Tesla and other US Car Companies Suspend EV Plants — GM Will Make Ventilators and Masks

Photo: GM and Ventec

The President late on Friday finally used his Defense Production Act authority to order General Motors to begin to make ventilators, and the CEOof Tesla, Elon Musk, said the company’s New York electric vehicle factory will reopen in order to make ventilators and will also purchase and donate devices to the New York hospitals. Musk tweeted on Wednesday that “Giga New York will reopen for ventilator production as soon as humanly possible. We will do anything in our power to help the citizens of New York.”  Tesla and GM were both forced to shut down plants because of coronavirus, according to Elektrek.com, with GM in the midst of retooling their Detroit-Hamtramck plant for EVs, and Tesla starting deliveries of the highly anticipated Model Y.

Why This Matters:  EV manufacturing shutdowns particularly impact the next wave of EVs that were about to start to roll off the assembly line – such as Volkswagen’s ID.3 and Tesla’s Model Y. All the major auto companies have offered to assist making ventilators but so far only GM has been ordered to do it. Ford was in talks as of Friday afternoon with the Trump administration seeking guidance on manufacturing and distributing certain products, including ventilators.

Why GM?

According to The New York Times, the government and GM had agreed to a deal on the production of up to 80,000 ventilators but that it fell through when FEMA got cold feet due to the price tag of more than $1 billion.  GM announced it is working with ventilator manufacturer Ventec, which is hoping to ramp up from a few hundred to producing as many as 10,000 ventilators a month, in part due to a new assembly line being set up at a GM facility in Indiana, The Wall Street Journal reported.  The President lashed out at both Ford and GM in tweets, but only used the Act to order GM into production.  GM says that its partnership with Ventec combines the two companies’ global expertise in manufacturing quality and commitment to safety to produce ventilators as rapidly as possible.

In addition, GM announced it is converting a plant in Warren, Michigan to build Level 1 surgical masks. This was an employee-led initiative  — created, planned and approved in about 48 hours and involves GM’s traditional supply base as well as new partnerships specific to the medical device industry with set to start next week and within two weeks ramp up to 50,000 masks per day, with the potential to increase to 100,000 per day depending upon the availability of materials to build the masks.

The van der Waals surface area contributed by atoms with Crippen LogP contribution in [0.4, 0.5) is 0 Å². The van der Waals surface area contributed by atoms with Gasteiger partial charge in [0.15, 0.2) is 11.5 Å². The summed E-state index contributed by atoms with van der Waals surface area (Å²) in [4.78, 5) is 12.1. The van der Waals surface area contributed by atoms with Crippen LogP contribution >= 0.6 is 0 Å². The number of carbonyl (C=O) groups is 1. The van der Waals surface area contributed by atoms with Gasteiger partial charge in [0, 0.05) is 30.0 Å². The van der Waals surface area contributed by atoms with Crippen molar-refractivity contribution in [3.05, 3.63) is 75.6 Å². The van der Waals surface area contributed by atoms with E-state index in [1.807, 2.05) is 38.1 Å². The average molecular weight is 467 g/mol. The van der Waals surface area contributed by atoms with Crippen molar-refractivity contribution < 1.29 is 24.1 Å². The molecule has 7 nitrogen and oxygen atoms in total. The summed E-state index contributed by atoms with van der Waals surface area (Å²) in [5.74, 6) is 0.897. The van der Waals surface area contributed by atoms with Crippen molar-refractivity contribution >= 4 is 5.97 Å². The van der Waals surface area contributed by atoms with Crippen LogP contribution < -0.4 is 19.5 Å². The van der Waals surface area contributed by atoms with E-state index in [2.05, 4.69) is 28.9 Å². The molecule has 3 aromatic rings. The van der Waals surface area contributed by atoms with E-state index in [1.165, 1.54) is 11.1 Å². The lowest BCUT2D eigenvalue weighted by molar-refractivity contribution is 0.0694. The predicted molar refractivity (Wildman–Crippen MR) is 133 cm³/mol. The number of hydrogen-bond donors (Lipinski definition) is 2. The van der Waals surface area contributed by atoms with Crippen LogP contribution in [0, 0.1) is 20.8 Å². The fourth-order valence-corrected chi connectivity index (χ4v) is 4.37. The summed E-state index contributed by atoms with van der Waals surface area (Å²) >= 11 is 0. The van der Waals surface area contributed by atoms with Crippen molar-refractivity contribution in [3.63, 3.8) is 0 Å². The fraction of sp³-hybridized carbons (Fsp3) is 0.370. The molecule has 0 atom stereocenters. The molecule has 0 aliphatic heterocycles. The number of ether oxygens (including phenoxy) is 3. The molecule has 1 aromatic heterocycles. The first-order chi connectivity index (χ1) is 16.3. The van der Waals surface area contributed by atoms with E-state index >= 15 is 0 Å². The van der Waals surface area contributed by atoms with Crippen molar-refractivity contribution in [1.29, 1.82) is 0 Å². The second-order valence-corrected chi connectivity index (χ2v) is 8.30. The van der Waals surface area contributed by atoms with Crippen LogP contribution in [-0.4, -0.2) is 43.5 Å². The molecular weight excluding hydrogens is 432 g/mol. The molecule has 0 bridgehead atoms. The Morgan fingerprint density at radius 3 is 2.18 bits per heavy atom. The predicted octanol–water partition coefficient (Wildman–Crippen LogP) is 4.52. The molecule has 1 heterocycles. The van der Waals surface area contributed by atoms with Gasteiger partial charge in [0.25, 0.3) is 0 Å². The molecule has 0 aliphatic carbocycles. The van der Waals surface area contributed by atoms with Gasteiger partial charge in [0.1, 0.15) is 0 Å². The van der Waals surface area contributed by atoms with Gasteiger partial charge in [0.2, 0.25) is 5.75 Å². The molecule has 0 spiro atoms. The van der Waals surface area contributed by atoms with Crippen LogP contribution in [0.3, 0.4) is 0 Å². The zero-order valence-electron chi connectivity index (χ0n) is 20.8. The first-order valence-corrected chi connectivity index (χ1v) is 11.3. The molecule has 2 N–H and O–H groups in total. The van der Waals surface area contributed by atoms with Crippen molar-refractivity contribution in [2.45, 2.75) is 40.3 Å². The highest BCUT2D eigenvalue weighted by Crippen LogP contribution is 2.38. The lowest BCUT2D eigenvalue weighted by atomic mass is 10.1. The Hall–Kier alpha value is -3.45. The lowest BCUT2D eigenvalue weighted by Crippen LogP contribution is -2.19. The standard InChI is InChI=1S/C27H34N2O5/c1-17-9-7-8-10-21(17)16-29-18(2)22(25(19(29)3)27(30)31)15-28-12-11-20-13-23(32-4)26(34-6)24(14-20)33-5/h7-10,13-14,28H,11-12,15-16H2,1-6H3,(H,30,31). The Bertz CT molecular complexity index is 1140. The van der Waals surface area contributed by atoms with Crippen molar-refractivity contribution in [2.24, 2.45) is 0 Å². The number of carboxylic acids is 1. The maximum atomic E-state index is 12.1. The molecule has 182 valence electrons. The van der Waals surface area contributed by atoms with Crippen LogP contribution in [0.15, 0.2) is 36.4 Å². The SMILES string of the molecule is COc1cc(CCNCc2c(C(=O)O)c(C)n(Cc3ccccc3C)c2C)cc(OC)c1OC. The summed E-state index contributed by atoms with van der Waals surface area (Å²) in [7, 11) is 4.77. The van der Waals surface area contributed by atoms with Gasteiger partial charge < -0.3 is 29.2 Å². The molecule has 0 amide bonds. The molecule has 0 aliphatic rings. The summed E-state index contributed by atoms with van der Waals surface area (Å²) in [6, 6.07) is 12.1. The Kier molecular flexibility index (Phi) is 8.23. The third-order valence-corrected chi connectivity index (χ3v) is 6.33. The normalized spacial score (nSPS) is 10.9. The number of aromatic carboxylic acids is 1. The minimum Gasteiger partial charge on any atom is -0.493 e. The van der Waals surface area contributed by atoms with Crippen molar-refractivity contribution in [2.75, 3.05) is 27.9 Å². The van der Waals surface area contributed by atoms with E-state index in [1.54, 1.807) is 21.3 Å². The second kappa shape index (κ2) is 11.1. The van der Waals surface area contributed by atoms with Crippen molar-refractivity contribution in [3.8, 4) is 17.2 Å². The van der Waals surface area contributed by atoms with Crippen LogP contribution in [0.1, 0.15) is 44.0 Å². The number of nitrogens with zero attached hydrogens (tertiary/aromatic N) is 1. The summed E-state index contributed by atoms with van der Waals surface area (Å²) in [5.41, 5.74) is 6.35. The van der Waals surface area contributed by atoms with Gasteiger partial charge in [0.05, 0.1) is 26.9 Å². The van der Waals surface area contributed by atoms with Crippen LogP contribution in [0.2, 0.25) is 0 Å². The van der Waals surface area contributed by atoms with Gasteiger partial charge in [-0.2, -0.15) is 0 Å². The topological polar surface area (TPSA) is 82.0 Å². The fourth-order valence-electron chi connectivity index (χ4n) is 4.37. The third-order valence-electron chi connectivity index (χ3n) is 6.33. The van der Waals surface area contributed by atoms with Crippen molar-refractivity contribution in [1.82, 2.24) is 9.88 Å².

Up Next

Aridification Spreading in North America a New Study Finds

Aridification Spreading in North America a New Study Finds

As we expand our understanding of climate change, scientists have begun to focus on the growing role warming temperatures are playing as a potent driver of greater aridity–which is different than drought. As NOAA describes it, drought is “a period of abnormally dry weather sufficiently long enough to cause a serious hydrological imbalance”. Aridity is […]

Continue Reading 469 words
Greenhouse Gasses Declining Globally, But In U.S., Air Pollution Not Down As Much

Greenhouse Gasses Declining Globally, But In U.S., Air Pollution Not Down As Much

A study published yesterday in the journal Nature Climate Change found that greenhouse gas emissions are down by 17% globally compared to 2019 levels thanks to strict coronavirus lockdowns, which could result in as much as a 7% decline in emissions for the year. 

Why This Matters:  We need to reduce greenhouse gas emissions by 4-7% each year globally for the foreseeable future to keep global temperature increases in check.

Continue Reading 511 words

Will We Ensure Environmental Justice in the COVID-19 Recovery?

For many who live near refineries, incinerators, and other heavy industry, lockdowns and shelter in place orders like we have all experienced lately are a far too common occurrence.  The New York Times took a closer look at these communities to show why the residents are so vulnerable to the disease. 

Why This Matters:  Dr. Mustafa Santiago Ali explained to put the COVID deaths into context, “we know more than 100,000 people die prematurely in the U.S. every year because of air pollution.”

Continue Reading 523 words